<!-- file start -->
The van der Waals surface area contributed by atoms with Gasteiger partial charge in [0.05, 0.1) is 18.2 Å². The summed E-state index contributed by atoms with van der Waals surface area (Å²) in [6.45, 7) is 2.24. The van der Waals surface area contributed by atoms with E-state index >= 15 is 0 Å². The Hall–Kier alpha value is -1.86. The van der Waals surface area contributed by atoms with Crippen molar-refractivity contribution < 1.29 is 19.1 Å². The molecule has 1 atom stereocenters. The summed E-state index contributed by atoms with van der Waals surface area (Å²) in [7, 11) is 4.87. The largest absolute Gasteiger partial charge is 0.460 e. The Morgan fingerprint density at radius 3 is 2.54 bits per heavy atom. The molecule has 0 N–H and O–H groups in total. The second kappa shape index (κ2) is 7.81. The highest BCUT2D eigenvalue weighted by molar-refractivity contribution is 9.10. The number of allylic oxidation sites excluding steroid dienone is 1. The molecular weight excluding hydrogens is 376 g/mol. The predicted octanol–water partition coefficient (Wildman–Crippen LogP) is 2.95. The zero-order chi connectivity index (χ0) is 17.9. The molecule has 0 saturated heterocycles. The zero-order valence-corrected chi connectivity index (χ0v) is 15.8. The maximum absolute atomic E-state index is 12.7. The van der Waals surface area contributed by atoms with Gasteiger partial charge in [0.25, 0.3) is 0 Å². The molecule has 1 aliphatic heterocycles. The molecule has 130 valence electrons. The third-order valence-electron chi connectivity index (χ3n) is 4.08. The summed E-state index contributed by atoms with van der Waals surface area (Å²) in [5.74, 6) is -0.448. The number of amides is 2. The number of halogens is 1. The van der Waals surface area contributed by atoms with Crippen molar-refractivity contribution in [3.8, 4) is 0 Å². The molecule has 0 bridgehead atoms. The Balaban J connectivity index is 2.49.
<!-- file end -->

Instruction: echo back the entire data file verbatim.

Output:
The van der Waals surface area contributed by atoms with Gasteiger partial charge in [0.05, 0.1) is 18.2 Å². The summed E-state index contributed by atoms with van der Waals surface area (Å²) in [6.45, 7) is 2.24. The van der Waals surface area contributed by atoms with E-state index >= 15 is 0 Å². The Hall–Kier alpha value is -1.86. The van der Waals surface area contributed by atoms with Crippen molar-refractivity contribution < 1.29 is 19.1 Å². The molecule has 1 atom stereocenters. The summed E-state index contributed by atoms with van der Waals surface area (Å²) in [7, 11) is 4.87. The largest absolute Gasteiger partial charge is 0.460 e. The Morgan fingerprint density at radius 3 is 2.54 bits per heavy atom. The molecule has 0 N–H and O–H groups in total. The second kappa shape index (κ2) is 7.81. The highest BCUT2D eigenvalue weighted by molar-refractivity contribution is 9.10. The number of allylic oxidation sites excluding steroid dienone is 1. The molecular weight excluding hydrogens is 376 g/mol. The predicted octanol–water partition coefficient (Wildman–Crippen LogP) is 2.95. The zero-order chi connectivity index (χ0) is 17.9. The molecule has 0 saturated heterocycles. The zero-order valence-corrected chi connectivity index (χ0v) is 15.8. The maximum absolute atomic E-state index is 12.7. The van der Waals surface area contributed by atoms with Gasteiger partial charge in [0.25, 0.3) is 0 Å². The molecule has 1 aliphatic heterocycles. The molecule has 130 valence electrons. The third-order valence-electron chi connectivity index (χ3n) is 4.08. The summed E-state index contributed by atoms with van der Waals surface area (Å²) in [5.74, 6) is -0.448. The number of amides is 2. The number of halogens is 1. The van der Waals surface area contributed by atoms with Crippen molar-refractivity contribution in [3.8, 4) is 0 Å². The molecule has 0 bridgehead atoms. The Balaban J connectivity index is 2.49.